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Adobe Bows To Pressure and Cuts Australian Prices 159

Posted by timothy
from the fairish-dinkum dept.
An anonymous reader writes "Software giant Adobe has bowed to public pressure and slashed the price of some of its products for Australian customers a day after being ordered to front a parliamentary committee hearing to explain its excessive charges."
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Adobe Bows To Pressure and Cuts Australian Prices

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  • About time! (Score:5, Informative)

    by Gumbercules!! (1158841) on Tuesday February 12, 2013 @10:09AM (#42870667)
    It's ridiculously expensive to buy software in Australia. Most of it is purely digital and there's no justification. I hope the other vendors follow suite, soon. Overseas readers may not be aware that it's cheaper to fly TWO people to America and buy Visual Studio there, then fly back here, than it is to buy it here (link here if you think I'm exaggerating: http://theconversation.edu.au/cheaper-hardware-software-and-digital-downloads-heres-how-8382 [theconversation.edu.au]). That's just an example (I know Visual Studio is not exactly top pick on Slashdot but it's still got its place).

    It's much cheaper to buy games on Steam through a proxy - as in about 50% cheaper. It's just completely unfair and I'm glad someone is finally doing something about it.
  • Re:About darn time (Score:4, Informative)

    by VortexCortex (1117377) <VortexCortex@ p ... r e trograde.com> on Tuesday February 12, 2013 @11:37AM (#42871655)

    The "smart autofill" function is effectively magic; that wasn't added in until at least 2010. If you were hanging out on CS1 or CS2 that would be an easy incentive to upgrade.

    Or just use GIMP, which already had that feature. [linuxers.org]

    Magic? FYI: Any sufficiently advanced technology is indistinguishable from FLOSS.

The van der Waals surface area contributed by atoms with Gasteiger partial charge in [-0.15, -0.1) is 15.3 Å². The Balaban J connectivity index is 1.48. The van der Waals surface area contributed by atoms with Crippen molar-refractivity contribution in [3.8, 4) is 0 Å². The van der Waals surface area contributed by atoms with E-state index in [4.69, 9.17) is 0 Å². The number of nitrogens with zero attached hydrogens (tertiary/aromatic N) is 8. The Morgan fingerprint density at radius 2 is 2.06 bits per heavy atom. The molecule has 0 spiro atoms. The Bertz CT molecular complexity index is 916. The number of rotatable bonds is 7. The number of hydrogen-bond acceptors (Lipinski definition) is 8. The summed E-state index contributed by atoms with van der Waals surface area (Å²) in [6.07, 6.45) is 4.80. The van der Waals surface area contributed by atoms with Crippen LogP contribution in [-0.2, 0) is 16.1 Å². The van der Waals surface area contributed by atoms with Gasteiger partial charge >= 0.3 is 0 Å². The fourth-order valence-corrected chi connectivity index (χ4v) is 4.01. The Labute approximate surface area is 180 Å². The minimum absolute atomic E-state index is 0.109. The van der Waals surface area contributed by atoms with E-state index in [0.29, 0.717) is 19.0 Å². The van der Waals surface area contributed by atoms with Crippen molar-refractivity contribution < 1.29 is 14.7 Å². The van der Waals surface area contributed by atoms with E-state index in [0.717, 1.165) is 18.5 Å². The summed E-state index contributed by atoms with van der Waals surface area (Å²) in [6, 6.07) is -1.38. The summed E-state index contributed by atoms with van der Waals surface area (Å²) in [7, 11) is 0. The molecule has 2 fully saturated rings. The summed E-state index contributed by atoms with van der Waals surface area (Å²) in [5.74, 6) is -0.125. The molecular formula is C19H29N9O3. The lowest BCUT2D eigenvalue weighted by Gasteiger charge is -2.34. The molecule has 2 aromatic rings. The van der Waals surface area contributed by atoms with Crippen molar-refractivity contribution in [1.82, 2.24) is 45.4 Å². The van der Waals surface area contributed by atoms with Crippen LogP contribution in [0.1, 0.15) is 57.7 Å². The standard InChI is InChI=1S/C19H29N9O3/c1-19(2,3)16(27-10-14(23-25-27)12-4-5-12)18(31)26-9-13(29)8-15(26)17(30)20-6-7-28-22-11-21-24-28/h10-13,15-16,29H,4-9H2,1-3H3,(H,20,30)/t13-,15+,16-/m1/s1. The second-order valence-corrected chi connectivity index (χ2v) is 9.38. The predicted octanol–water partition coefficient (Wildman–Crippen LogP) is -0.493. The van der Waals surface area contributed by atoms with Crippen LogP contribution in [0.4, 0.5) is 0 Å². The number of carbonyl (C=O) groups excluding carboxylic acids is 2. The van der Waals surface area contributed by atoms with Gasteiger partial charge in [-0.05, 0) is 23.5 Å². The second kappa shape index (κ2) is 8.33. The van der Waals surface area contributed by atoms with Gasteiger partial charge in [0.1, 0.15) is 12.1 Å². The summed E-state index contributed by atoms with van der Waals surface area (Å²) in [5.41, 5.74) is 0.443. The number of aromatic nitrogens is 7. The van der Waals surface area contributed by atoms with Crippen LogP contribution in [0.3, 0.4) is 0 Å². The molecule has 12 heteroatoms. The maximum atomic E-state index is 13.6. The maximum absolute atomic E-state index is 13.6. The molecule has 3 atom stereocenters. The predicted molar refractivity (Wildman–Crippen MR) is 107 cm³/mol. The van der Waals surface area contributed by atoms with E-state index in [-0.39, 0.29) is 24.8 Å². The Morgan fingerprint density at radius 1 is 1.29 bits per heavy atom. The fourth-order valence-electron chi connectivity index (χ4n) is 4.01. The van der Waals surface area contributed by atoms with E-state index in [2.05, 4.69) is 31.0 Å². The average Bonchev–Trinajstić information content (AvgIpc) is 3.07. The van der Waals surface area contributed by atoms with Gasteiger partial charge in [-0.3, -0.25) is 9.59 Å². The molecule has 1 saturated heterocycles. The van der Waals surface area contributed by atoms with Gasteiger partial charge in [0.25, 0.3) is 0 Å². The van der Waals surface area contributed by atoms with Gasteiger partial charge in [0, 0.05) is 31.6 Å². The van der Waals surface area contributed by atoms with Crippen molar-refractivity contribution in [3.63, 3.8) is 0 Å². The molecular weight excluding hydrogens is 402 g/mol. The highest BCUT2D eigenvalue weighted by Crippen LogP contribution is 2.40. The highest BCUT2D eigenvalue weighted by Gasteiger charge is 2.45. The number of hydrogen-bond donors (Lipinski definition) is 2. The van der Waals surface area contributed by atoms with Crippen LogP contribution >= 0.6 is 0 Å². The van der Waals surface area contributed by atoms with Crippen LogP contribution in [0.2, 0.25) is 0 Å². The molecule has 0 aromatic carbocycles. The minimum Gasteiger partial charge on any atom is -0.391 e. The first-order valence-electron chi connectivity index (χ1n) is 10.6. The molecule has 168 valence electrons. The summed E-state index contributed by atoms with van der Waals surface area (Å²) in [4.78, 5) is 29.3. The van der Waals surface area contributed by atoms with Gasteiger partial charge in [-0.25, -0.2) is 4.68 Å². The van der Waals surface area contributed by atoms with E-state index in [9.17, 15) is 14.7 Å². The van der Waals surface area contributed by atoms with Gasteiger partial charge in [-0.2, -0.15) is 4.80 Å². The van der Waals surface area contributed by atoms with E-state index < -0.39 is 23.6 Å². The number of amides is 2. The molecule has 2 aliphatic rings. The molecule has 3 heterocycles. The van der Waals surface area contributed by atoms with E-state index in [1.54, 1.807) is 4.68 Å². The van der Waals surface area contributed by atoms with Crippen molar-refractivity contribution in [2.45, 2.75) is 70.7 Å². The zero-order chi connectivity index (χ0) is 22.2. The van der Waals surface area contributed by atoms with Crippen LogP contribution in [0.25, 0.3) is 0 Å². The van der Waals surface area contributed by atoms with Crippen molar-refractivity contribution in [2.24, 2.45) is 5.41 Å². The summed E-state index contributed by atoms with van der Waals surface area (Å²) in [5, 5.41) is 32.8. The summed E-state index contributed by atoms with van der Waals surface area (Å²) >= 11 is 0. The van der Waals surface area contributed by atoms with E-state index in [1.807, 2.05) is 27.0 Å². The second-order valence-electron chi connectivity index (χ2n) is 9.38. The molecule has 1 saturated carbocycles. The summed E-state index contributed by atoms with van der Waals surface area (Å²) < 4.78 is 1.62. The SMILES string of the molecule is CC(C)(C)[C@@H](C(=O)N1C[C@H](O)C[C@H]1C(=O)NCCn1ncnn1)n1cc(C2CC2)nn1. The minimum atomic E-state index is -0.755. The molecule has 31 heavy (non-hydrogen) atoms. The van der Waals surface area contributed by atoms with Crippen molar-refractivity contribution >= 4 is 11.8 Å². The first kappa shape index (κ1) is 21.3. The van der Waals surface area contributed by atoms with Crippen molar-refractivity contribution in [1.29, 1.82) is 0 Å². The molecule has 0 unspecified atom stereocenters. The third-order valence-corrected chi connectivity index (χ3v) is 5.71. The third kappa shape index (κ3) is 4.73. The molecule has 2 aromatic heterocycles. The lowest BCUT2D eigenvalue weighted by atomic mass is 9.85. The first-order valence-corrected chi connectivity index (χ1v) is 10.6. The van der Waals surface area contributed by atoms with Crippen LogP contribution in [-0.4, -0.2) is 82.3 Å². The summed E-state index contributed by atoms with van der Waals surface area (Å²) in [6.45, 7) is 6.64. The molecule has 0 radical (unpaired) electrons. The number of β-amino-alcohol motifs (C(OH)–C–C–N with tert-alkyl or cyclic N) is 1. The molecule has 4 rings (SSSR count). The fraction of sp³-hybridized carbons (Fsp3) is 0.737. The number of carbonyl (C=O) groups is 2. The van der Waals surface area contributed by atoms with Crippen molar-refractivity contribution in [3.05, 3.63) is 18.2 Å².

• Re:About time! (Score:4, Informative)

    by Anonymous Coward on Tuesday February 12, 2013 @12:16PM (#42872121)

    You can legally get a refund for a game that does not work. You can legally sell your games. You can legally sell your account. All of these things are impossible in America.

  • Re:About darn time (Score:2, Informative)

    by xavierpayne (697081) on Tuesday February 12, 2013 @02:34PM (#42873729)

    Thanks for asking. I've only been in the game since CS4 but here's the list of things I couldn't do with CS4 that I can now do with CS6.

    Premiere Pro:
        Stabilize footage (taking into account rolling shutter from the new HD sensors)
        Edit and preview RED scarlet footage in real-time with rgb curves and other effects applied (without a RED Rocket or 3rd party plugins)
        Edit and preview AVCHD footage in real-time with rgb curves and other effects applied
        H264 encoding support
        Muticore support (faster renders)
        CUDA support (real-time previews of various effects that used to require pre-rendering)
        64-bit support (more ram, bigger projects, more sophisticated effects)

    After Effects:
        3D Camera Tracking Built in, for match-moving & better 3D compositing. (Before this functionality alone cost several thousand dollars as stand alone plug-ins.)
        Support for RED footage
        Overhauled RAM preview
        Muticore support (faster renders)
        64-bit support (more ram, bigger projects, more sophisticated effects)

    Photoshop:
        Content aware fill
        Content aware scaling
        GPU acceleration (fewer effects need render time to preview)
        64-bit support (more ram)

    This is just what I can think of off the top of my head that I benefit from every day.

    I have 5 year old quad core PC with 12 gb of ram and the last 3 releases have each enabled me to keep up with current codecs, do more, and deliver faster with the same battle tested workstation.

    Can't really say the same thing about the last 3 versions of windows.

  • Re:About time! (Score:4, Informative)

    by Anonymous Coward on Tuesday February 12, 2013 @03:16PM (#42874305)

    >Apple does it with iTunes, Steam does it with games.

    I think you're trying to say "Valve does it with Steam", and even in that case, you're not right. Valve leaves the pricing on Steam up to the publishers, as long as they get their 30% cut. Valve's own games on Steam are pretty cheap.

    The publishers, in turn, say they have to rip off Aussies because they have legally binding contracts with brick-and-mortar stores (e.g. EB games) promising not to undercut them. If they went against that, they'd likely find all their physical discs dumped in the sea. For now, they still make most of their money from physical disc sales. What they'd really like to do is reduce the price by a fraction and sell vastly more copies to Australians, and they can't do that until the contracts expire or physical sales become irrelevant. At the moment, their main loss is savvy Aussies importing legitimate physical copies of the game from the UK for less than it costs to buy it in the shops.

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